cover image The Secret History of Costaguana

The Secret History of Costaguana

Juan Gabriel V%C3%A1squez, trans. from the Spanish by Anne McLean. Riverhead, $26.95 (304p) ISBN 978-1-59448-803-0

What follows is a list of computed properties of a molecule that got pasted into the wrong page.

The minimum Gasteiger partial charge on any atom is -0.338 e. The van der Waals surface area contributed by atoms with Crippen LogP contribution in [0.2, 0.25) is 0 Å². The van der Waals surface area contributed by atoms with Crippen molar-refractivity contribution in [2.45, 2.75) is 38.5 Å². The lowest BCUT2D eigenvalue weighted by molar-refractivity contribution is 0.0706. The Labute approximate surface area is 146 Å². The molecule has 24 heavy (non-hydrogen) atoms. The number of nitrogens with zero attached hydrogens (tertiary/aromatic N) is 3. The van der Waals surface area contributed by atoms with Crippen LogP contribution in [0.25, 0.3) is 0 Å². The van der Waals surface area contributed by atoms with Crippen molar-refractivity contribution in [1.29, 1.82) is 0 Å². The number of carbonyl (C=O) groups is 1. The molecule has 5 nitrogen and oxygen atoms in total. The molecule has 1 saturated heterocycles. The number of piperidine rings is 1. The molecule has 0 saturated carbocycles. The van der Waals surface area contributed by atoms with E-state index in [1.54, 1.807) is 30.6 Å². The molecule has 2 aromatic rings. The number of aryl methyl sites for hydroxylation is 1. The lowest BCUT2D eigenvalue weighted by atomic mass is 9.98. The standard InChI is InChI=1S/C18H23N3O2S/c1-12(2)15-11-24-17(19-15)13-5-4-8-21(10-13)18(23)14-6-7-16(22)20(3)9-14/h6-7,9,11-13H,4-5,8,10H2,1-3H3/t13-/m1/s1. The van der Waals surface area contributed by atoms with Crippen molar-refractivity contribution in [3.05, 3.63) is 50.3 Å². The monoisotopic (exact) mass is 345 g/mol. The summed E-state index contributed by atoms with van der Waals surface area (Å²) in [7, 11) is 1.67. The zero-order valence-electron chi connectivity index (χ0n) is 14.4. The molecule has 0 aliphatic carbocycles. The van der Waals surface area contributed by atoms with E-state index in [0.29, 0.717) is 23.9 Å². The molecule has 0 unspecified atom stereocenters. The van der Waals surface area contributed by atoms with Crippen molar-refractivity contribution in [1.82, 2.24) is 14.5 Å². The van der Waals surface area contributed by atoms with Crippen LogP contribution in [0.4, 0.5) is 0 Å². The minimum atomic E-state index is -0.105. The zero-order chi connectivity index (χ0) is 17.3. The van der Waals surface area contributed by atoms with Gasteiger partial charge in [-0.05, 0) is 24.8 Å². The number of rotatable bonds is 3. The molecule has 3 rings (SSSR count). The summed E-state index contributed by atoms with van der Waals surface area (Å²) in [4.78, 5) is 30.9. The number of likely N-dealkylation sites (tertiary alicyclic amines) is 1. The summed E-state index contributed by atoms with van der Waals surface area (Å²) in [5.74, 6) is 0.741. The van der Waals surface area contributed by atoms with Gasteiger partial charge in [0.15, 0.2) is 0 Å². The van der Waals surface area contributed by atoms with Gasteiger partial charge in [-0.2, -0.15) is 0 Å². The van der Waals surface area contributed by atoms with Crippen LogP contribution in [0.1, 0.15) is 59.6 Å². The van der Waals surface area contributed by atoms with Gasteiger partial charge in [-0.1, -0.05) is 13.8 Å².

On the day Joseph Conrad dies in England, the Colombian-born Jos%C3%A9 Altamirano begins to write, for the edification of his daughter, the true story of his life and country, which were taken, compressed, and repurposed by Conrad in Nostromo. This is the jumping-off point for the imaginative if flawed latest from V%C3%A1squez (The Informers), a bristling counternovel that aims to retrieve from Conrad's work two revolutions and the endless series of coups, gunfights, and voyages that characterize Colombia's "convulsive times." Jos%C3%A9 begins with the story of his radical, exiled father, Miguel, who he goes to find in Panama. But he finds more than he bargained for: yellow fever outbreaks, the burning of Col%C3%B3n, plans for a strategically imperative canal, a visit by Sarah Bernhardt%E2%80%94and Conrad himself, whose own history is interwoven with the rest. V%C3%A1squez is piercing in his attentions to who documents history and how%E2%80%94whether in letters, newspaper articles, folk songs, or literature%E2%80%94but the litany of battles and names captured here essentially smothers the novel's potential and fails to unseat its inspiration, not because this is made of more truth than fiction but because the informed fiction that results dismisses personality, romance, and style for zealous veracity. (June)